Happy New Year! If you’re like us, you’re ready to make 2017 your best year ever – and that means improving your physical and your financial health. With the costs of health care increasing, you’re likely looking for ways to cut back on medical bills without compromising your health. Here are the best ways you can save money on health care in 2017 (and beyond).
Be smart about choosing a plan
It may sound obvious, but selecting the right plan for you and your family will build the foundation for good, affordable health care. This actually takes a bit more work than you might think, as you need to take several things into consideration. You’ll need to find a plan that includes both your doctors and medications – but don’t trust everything you see or read online. If you’re concerned about losing coverage with your doctor or facility, call them to ensure they’re still participating in the insurance plan.
Know your policy
The great thing about spending time to research a policy is that you wind up knowing what your policy covers. This can save you a lot of money over the course of the year. If you aren’t shopping around for your policy (for example, if your employer provides your coverage), you still need to get to know what it covers. This will help you from being blindsided with medical bills for a procedure or service you assumed was covered. It can also help you determine which facilities or pharmacies will be most cost-effective for you in the coming year.
You probably shop around before you buy a TV or maybe even breakfast cereal, so why not compare costs when you’re purchasing prescription drugs? Believe it or not, it’s not just your insurance policy that determines how much you’ll wind up paying for those prescriptions. Some pharmacies are much cheaper than others, and many of them list their prices online. A few good ones to check: Wal-Mart and Target offer $4 generic drugs, and Costco’s pharmacy is open to member and non-members alike. Call around for the best pricing.
Ask lots of questions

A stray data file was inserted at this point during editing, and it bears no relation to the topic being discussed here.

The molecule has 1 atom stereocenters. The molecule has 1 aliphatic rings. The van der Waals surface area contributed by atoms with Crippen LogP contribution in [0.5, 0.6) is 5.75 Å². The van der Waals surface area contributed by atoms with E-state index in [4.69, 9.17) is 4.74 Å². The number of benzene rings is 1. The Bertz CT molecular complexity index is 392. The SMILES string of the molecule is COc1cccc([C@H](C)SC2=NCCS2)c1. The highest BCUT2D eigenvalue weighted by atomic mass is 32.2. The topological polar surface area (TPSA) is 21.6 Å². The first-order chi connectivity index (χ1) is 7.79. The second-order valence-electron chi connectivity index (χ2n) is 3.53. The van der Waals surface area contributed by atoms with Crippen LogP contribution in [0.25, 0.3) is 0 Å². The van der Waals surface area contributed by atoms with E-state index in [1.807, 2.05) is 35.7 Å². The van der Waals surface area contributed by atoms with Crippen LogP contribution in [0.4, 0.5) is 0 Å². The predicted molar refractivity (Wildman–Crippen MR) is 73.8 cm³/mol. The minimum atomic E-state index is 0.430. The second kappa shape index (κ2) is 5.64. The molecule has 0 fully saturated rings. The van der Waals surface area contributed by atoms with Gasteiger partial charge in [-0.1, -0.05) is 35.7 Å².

You wouldn’t buy a car without asking a whole lot of questions, so don’t agree to a procedure, test or medication before you understand whether it is really, in fact, medically necessary. When you’re talking with your doctor, it’s important to be honest about your concerns – especially your financial concerns. Ask your doctor to help you understand the benefits of prescriptions, services or tests he or she orders, so you can make an informed decision about them. If your doctor doesn’t know how much something will cost, ask to speak with the financial coordinator or billing department.
Save emergency facilities for emergencies
It seems like the worst of the flu always hits after hours or on the weekend when your doctor is closed. But if your condition isn’t life-threatening, heading into the emergency room will likely just end up costing you a whole lot of money. Even for conditions like broken bones or a nasty cough, you’ll end up paying much less by visiting an urgent care or walk-in clinic over an emergency room department. Keep in mind that some health insurance plans wave your emergency room deductible if you’re referred by a doctor, so it may not hurt to see your doctor first – even if you wind up there later.
Read your explanation of benefits
Healthcare bills and EOBs can be confusing. For most services, you’ll receive a bill from the medical provider as well as an explanation of benefits from your insurance company. Check both of these to ensure accuracy. While they may not always match, they should give you a good idea of what was covered. If a service was not covered that you thought should be, call your insurance company and ask for an explanation. This could be a clerical oversight that will cost you money needlessly.
Ready to save more money – and live healthier – in 2017? We can help you find the perfect plan for your needs.
Originally posted 2017-01-11 10:17:19.